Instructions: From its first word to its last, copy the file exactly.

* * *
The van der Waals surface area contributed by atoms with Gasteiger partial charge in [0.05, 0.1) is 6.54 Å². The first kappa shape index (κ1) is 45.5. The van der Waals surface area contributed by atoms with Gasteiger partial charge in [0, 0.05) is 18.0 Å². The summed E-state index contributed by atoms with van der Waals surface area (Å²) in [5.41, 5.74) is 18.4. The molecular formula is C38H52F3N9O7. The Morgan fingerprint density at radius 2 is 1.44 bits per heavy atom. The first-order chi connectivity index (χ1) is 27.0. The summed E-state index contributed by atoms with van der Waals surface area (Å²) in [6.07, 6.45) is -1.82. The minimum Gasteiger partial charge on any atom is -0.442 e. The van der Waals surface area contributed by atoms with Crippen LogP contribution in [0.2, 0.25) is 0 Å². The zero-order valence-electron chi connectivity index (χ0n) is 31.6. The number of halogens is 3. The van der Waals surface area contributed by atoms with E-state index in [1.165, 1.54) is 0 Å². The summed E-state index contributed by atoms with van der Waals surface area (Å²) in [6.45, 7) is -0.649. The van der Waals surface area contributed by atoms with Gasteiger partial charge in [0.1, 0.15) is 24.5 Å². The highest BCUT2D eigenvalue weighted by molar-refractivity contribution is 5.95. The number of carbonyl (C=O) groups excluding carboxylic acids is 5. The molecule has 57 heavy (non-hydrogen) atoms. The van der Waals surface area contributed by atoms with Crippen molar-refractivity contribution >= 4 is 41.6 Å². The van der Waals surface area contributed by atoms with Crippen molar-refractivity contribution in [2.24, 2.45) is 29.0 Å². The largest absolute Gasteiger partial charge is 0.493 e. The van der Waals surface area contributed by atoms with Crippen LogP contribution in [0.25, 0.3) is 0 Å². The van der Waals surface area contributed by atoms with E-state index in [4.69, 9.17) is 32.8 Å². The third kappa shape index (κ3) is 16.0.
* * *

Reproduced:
The van der Waals surface area contributed by atoms with Gasteiger partial charge in [0.05, 0.1) is 6.54 Å². The first kappa shape index (κ1) is 45.5. The van der Waals surface area contributed by atoms with Gasteiger partial charge in [0, 0.05) is 18.0 Å². The summed E-state index contributed by atoms with van der Waals surface area (Å²) in [5.41, 5.74) is 18.4. The molecular formula is C38H52F3N9O7. The Morgan fingerprint density at radius 2 is 1.44 bits per heavy atom. The first-order chi connectivity index (χ1) is 27.0. The summed E-state index contributed by atoms with van der Waals surface area (Å²) in [6.07, 6.45) is -1.82. The minimum Gasteiger partial charge on any atom is -0.442 e. The van der Waals surface area contributed by atoms with Crippen LogP contribution in [0.2, 0.25) is 0 Å². The zero-order valence-electron chi connectivity index (χ0n) is 31.6. The number of halogens is 3. The van der Waals surface area contributed by atoms with E-state index in [1.165, 1.54) is 0 Å². The summed E-state index contributed by atoms with van der Waals surface area (Å²) in [6.45, 7) is -0.649. The van der Waals surface area contributed by atoms with Gasteiger partial charge in [0.1, 0.15) is 24.5 Å². The highest BCUT2D eigenvalue weighted by molar-refractivity contribution is 5.95. The number of carbonyl (C=O) groups excluding carboxylic acids is 5. The molecule has 57 heavy (non-hydrogen) atoms. The van der Waals surface area contributed by atoms with Crippen molar-refractivity contribution >= 4 is 41.6 Å². The van der Waals surface area contributed by atoms with Crippen molar-refractivity contribution in [2.24, 2.45) is 29.0 Å². The largest absolute Gasteiger partial charge is 0.493 e. The van der Waals surface area contributed by atoms with Crippen LogP contribution in [0.25, 0.3) is 0 Å². The van der Waals surface area contributed by atoms with E-state index in [4.69, 9.17) is 32.8 Å². The third kappa shape index (κ3) is 16.0.